Management February 5, 2014 Last updated September 18th, 2018 2,299 Reads share

The Most Important Contributor To Your Bottom Line In 2014

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“Culture” may have been the biggest buzzword of 2013. Culture is something leaders like to talk about all the time, but relatively few companies are actively investing in it. A company’s culture isn’t just a mission statement to slap on the website or something that can be sustained by the occasional company outing or employee award. Culture is tangible. It can be measured. It’s a process that needs to be defined, documented, and institutionalized. Done well, it’s a recipe for success.

The Most Important Contributor To Your Bottom Line In 2014

Culture Really Does Affect Your Bottom Line

Too many businesses write off a great culture as something that is “nice to have,” but not a top priority. They’re more concerned with increasing revenue, cutting costs, and growing their bottom line. What they don’t realize is that an investment in culture makes a huge difference to a company’s profitability.

In its 2013 Study on the American Workplace, Gallup found:

  • that work units with engaged workers have significantly higher productivity, profitability, and customer ratings.
  • They experience less turnover, fewer absences, and fewer safety incidents overall.
  • Gallup also discovered that organizations with nine engaged employees for every one actively disengaged employee experienced 147 percent higher earnings per share compared to their competition.

Need more evidence of the effects of a good culture? The authors of “Firms of Endearment” profiled companies with a policy of putting their employees first, including Southwest Airlines, Whole Foods, The Container Store, and Harley Davidson. The authors tracked these companies’ return to shareholders over a 10-year period and found that it was an astounding 1,026 percent (compared to the companies in Jim Collins’ “Good to Great,” which returned only 333 percent during that period).

If culture impacts your shareholders as much as your employees, why aren’t more leaders committed to growing a positive and productive culture? Just like anything else, culture is an investment, meaning it takes time to see the benefits.

Making an Investment in Your Culture

Investing in a positive company culture involves more than establishing “casual-dress Fridays” and holding fun corporate retreats. Employees and customers can tell if “culture talk” is not genuine, and half-baked attempts to inject a little fun into an otherwise lackluster corporate environment will not have a big impact.

To really build a sustainable culture that will benefit your employees and your bottom line, it’s important that leaders include their team in shaping the culture and commit to working on it for the long term. This means putting your money where your mouth is.

One simple way to do this is by establishing a culture budget with a set dollar amount you will spend per employee each year. Use that budget for basic programs like rewards and recognition, as well as events such as holiday parties and summer picnics. Commit to keeping these programs, no matter the financial situation of the company.

At my company, for example, we started with low-cost basic communication programs that included a CEO blog and online Q&A. We have also implemented town hall-style meetings, created videos to allow employees to get to know the leaders, and distributed an email newsletter to communicate what we’re doing.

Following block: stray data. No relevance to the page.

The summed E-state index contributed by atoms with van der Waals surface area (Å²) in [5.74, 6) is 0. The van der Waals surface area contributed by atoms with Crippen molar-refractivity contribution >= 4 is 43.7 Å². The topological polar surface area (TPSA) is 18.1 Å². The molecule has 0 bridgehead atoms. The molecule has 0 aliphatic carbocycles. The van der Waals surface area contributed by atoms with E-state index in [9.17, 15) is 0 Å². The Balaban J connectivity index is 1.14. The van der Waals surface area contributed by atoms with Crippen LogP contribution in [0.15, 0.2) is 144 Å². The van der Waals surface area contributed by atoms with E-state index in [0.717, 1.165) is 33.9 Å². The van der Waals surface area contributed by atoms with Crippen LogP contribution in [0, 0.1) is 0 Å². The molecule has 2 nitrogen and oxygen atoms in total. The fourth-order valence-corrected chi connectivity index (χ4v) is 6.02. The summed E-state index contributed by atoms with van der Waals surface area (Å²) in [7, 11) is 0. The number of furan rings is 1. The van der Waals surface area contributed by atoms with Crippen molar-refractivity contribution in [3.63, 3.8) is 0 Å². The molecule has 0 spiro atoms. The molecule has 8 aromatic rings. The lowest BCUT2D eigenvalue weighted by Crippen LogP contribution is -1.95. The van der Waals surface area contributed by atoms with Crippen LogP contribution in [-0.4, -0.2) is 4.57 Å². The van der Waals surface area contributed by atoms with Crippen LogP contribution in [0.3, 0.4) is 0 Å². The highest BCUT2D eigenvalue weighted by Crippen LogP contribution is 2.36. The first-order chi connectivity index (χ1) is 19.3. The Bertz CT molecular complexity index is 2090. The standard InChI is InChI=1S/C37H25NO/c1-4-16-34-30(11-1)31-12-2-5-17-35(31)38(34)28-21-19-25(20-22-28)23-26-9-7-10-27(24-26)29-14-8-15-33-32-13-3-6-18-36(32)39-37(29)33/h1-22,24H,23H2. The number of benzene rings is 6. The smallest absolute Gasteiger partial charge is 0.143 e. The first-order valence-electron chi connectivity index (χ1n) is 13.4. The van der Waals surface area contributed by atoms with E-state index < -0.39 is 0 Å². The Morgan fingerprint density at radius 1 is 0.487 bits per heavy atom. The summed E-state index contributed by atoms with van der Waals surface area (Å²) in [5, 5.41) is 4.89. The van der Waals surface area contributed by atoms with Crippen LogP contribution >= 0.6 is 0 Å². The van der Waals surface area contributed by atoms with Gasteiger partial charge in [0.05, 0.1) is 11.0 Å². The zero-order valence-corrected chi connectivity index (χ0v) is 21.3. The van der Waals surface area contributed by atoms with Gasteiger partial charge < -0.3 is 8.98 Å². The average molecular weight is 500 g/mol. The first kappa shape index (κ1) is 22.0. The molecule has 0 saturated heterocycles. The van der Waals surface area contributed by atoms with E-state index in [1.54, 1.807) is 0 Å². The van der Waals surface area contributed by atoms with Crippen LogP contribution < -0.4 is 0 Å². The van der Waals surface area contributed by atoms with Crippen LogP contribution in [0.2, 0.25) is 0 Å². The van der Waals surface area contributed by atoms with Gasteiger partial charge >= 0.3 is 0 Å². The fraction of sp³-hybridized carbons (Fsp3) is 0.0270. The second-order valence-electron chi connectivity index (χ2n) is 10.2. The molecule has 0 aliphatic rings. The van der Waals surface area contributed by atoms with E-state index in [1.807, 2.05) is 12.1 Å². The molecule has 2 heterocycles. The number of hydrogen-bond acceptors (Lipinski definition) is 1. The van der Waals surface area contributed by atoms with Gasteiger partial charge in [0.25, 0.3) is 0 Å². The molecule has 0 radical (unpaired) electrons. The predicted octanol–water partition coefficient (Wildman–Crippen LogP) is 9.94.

We are researching social media-based recognition programs that employees can use from anywhere, and we’ve established an educational platform and a monthly webinar series to help develop our middle managers.

Create a Culture Strategy

These are things that have worked for us, but they won’t necessarily be what your organization chooses to focus on. So what can you do to bring culture to the forefront of your organization? Here are some ideas that have proven successful at companies I’ve studied:

  1. Consistently talk about culture as a key strategy for your success.
  2. Develop a list of core values that determine the basis of your decision-making.
  3. Commit to making financials the lagging indicator of success instead of the leading indicator.
  4. Empower managers to engage their teams with recognition programs, rewards, training, and professional development.
  5. Always hire for culture fit, not just skill.

Remember That People Are More Important Than a Program

Although you need a plan to begin making strides toward a more positive culture, the culture program isn’t as important as remembering that people are people. If you consider a few basic things about your team, you really can’t go wrong.

  • Everyone wants to know what’s happening. They want to be part of something bigger than the job. They appreciate understanding what is going on in all parts of the company.
  • Everyone wants to feel valued. When you do small things to recognize people, they’re more powerful than a paycheck.
  • Everyone wants to see a path for growth. It’s important that your employees know that you are committed to their development.

When in doubt, think back to when you were in the trenches. What motivated you? What made you feel satisfied in your job? These are the things that matter. All the employee rewards and parties in the world are no substitute for company leaders who truly value their employees and are actively investing in their happiness.

Images: ”Pile of hands – Successful business team celebrating their success with a high five  /


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Paul Spiegelman

Paul Spiegelman

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